Smoke Study Updates Knowledge of Residential Materials' Combustion
Underwriters Laboratories and the Fire Protection Research Foundation, an NFPA affiliate, jointly announced the completion of a $700,000 study that may change firefighters' understanding of smoke's characteristics and keep people safer from fire. The Smoke Characterization Project studied how 27 materials and combinations of materials that are used in modern residential settings have changed the way fires behave in homes.
Besides UL, sponsors of the project included CDC, the National Electrical Manufacturers Association, Kidde Fire Safety, BRK Brands/First Alert, GE Security, and Honeywell. UL invested more than $500,000 to conduct the study and obtain measurement equipment. "This review is the first of its kind to study such a wide range of materials now found in homes," said Kathleen Almand, the foundation's executive director. "What we are learning will enable public safety officials to further develop education and training programs regarding the use of smoke alarms in residential structures and provide valuable data to fire science engineers as they strive to develop new smoke detection technologies."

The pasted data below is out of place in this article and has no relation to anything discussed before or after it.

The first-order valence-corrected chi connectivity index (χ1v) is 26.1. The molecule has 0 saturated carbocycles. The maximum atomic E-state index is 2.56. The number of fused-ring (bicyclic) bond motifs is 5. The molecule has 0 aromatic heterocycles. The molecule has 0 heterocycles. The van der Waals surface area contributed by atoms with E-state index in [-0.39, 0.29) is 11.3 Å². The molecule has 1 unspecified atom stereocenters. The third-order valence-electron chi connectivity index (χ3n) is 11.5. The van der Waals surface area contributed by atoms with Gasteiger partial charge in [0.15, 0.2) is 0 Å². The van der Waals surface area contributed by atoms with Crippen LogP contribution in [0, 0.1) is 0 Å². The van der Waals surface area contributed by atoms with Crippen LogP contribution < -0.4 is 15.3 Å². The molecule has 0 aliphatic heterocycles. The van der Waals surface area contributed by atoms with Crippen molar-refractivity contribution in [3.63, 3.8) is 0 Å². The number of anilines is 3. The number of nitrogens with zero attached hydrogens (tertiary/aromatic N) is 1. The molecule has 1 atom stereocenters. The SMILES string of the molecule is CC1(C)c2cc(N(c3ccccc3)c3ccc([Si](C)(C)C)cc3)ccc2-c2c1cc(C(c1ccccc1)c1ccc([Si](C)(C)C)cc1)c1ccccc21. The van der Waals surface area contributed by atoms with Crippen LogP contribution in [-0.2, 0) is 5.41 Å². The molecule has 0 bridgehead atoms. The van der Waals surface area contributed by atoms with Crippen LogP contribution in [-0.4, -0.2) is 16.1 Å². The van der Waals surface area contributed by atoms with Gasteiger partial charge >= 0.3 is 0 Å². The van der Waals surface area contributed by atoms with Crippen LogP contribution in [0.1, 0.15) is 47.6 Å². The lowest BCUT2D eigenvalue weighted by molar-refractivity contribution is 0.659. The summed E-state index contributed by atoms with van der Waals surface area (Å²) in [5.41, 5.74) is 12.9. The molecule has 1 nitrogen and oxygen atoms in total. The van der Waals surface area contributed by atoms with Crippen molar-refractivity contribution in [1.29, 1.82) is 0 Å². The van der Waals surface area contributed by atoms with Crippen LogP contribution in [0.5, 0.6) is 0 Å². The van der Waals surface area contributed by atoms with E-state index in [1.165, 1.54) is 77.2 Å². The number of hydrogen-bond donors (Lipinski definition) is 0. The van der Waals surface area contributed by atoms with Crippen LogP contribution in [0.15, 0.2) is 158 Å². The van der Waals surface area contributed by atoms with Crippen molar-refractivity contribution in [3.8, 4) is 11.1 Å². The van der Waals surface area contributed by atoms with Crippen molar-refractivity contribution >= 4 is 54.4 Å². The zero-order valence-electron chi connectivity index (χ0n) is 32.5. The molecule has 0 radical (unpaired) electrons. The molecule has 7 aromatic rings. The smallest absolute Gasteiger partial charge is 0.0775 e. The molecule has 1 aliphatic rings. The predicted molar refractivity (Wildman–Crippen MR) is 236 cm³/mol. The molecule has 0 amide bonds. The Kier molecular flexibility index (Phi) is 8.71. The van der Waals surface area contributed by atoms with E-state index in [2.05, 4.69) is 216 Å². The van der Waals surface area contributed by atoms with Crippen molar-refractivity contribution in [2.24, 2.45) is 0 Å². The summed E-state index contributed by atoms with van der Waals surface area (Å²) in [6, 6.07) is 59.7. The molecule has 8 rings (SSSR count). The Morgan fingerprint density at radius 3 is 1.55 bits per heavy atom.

The project followed a 2004 study conducted by the National Institute of Standards and Technology that said fires in modern homes smolder longer, then burn hotter and faster than what was typical when smoke alarms were first introduced -- meaning occupants had to escape faster. "With this Smoke Characterization Project, UL and FPRF are helping move fire science to a whole new level," said Chief Jim Harmes, president of the International Association of Fire Chiefs. "Home furnishings and products constructed from new synthetic materials and formulations are growing in popularity. This project has provided the data and measurement techniques needed to more fully assess a burning material's impact on detection." John Drengenberg, UL's manager of Consumer Affairs, said the project's initial results "reflect that smoke can no longer be characterized just by color or density, but that smoke is highly complex and chemically different based on each unique fire event. From the sheer amount of data we've gathered, we believe the results will change the way the fire community perceives smoke produced in home fires, which could further reduce the risk of injury or loss of life due to fires."